This exact room layout they’d use again in Live and Let Die. (Apparently all Caribbean hotel rooms are the same.)
Nice. Way to check if someone’s fucking with your shit. Never trust the help. (Because you never know. Maybe you’re in a bungalow and you’re kind of high…)
Or if you’ve had about two gallons of mamajuana playing dominoes with a Dominican bike gang.
Put a hair in the closet – interesting how he never does this stuff ever again. (Or are we to just assume he does this all the time and because we saw it once, it’s implied?)
The setting up the room thing is pretty standard fare, it just gets a little higher tech. This gets replaced with the whole checking for bugs thing that we see in From Russia With Love and A View to a Kill. There’s also evidence to suggest that Bond starts using other things to tell if there’s been an intruder, like the tape recorder hidden in a book on the bedside table in Thunderball. I used to think this was so cool as a kid. Decidedly more covert than the strip of paper that Robert Redford uses in The Sting.
(Mike Note: Which is funny, because there’ it’s Assassination Attempt, Sex, and eventually, both.)
Anyway, Bond then goes to meet Strangways’ pals. He finds out that Strangways started going fishing a bunch recently with a man named Quarrel. (Quarrel!)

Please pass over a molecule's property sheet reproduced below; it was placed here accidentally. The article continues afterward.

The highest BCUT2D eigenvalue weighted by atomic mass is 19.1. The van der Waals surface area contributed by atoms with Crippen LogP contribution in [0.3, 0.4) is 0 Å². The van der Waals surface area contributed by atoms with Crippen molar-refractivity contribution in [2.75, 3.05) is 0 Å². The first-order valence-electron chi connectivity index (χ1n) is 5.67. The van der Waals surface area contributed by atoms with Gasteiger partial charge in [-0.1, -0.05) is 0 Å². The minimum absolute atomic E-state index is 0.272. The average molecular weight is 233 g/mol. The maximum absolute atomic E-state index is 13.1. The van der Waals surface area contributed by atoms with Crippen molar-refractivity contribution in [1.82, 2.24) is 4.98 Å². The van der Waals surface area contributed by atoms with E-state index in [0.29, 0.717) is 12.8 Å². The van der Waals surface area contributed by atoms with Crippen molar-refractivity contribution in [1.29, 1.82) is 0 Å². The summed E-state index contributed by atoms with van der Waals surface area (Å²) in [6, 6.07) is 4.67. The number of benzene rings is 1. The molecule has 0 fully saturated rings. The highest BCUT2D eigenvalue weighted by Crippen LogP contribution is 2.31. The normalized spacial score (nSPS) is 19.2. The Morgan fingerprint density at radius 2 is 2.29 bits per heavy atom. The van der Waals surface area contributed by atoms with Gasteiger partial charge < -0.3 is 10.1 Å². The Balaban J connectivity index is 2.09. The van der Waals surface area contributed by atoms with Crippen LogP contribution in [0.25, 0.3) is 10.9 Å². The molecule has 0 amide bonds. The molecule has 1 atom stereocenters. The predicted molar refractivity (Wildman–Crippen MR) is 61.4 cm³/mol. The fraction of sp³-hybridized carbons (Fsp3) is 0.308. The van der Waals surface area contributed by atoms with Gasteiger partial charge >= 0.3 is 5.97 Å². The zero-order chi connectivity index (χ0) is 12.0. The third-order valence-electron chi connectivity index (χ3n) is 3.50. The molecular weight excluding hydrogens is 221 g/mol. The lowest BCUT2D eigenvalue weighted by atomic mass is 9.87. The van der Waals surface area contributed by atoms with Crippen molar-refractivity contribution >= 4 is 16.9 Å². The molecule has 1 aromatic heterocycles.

Bond goes out to meet him.
In an Austin Cambridge taxi, possibly the same one he offers to some female flight attendants (it’s 1962, they’re stewardesses) leaving the airport.
Quarrel don’t know nothing about anything.
Quarrel is pretty awesome, and my favorite thing about him is that he’s presented as a bad guy. Usually, it goes the other way, where a good guy goes bad, or you find out that the good and bad guys are backwards. But Quarrel is a total badass in this scene. He ain’t no snitch. A Cayman Islander affiliated with the CIA, Quarrel becomes Bond’s guide and helps him get to Dr. No’s place. But even before we get there, we get to see Quarrel be a boss, getting slashed in the face and not even flinching. Awesome. It was a shame that his so-called son sort of cheapened the character in Live and Let Die.
“Fancy seeing you here.”
I see you’ve played Knifey-Spoony before.
Well that’s not fair.
Some agent you are.
(P.S. What’s with the gay sunglasses?)
It’s Felix Leiter.
Notice that this is also the first time that Bond is recognized by his gun. Leiter asks him where he was “fitted” for the gun, and Bond makes another tailoring reference, “Savile Row.” Leiter says, “Mine’s a guy in Washington.” Cause you know, intelligence agencies, bespoke suitmakers, same thing. This is cool spy talk.